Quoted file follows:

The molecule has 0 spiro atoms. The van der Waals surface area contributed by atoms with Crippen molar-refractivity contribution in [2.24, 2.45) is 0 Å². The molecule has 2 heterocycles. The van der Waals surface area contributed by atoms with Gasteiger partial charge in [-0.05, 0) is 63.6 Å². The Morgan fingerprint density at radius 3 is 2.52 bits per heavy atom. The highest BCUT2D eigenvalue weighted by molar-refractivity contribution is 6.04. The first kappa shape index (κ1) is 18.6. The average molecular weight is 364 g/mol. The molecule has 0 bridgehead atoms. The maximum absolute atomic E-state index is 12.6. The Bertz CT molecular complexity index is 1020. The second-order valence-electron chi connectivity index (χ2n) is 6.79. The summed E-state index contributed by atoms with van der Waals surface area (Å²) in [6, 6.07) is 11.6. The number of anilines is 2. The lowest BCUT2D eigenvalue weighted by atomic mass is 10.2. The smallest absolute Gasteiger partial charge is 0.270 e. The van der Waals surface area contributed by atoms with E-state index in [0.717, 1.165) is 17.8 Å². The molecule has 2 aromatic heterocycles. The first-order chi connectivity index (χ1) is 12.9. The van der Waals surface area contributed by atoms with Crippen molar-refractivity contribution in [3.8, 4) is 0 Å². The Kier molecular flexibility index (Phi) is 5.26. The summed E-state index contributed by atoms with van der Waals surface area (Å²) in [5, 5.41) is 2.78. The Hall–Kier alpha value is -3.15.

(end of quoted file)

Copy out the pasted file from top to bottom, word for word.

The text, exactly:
The molecule has 0 spiro atoms. The van der Waals surface area contributed by atoms with Crippen molar-refractivity contribution in [2.24, 2.45) is 0 Å². The molecule has 2 heterocycles. The van der Waals surface area contributed by atoms with Gasteiger partial charge in [-0.05, 0) is 63.6 Å². The Morgan fingerprint density at radius 3 is 2.52 bits per heavy atom. The highest BCUT2D eigenvalue weighted by molar-refractivity contribution is 6.04. The first kappa shape index (κ1) is 18.6. The average molecular weight is 364 g/mol. The molecule has 0 bridgehead atoms. The maximum absolute atomic E-state index is 12.6. The Bertz CT molecular complexity index is 1020. The second-order valence-electron chi connectivity index (χ2n) is 6.79. The summed E-state index contributed by atoms with van der Waals surface area (Å²) in [6, 6.07) is 11.6. The number of anilines is 2. The lowest BCUT2D eigenvalue weighted by atomic mass is 10.2. The smallest absolute Gasteiger partial charge is 0.270 e. The van der Waals surface area contributed by atoms with E-state index in [0.717, 1.165) is 17.8 Å². The molecule has 2 aromatic heterocycles. The first-order chi connectivity index (χ1) is 12.9. The van der Waals surface area contributed by atoms with Crippen molar-refractivity contribution in [3.8, 4) is 0 Å². The Kier molecular flexibility index (Phi) is 5.26. The summed E-state index contributed by atoms with van der Waals surface area (Å²) in [5, 5.41) is 2.78. The Hall–Kier alpha value is -3.15.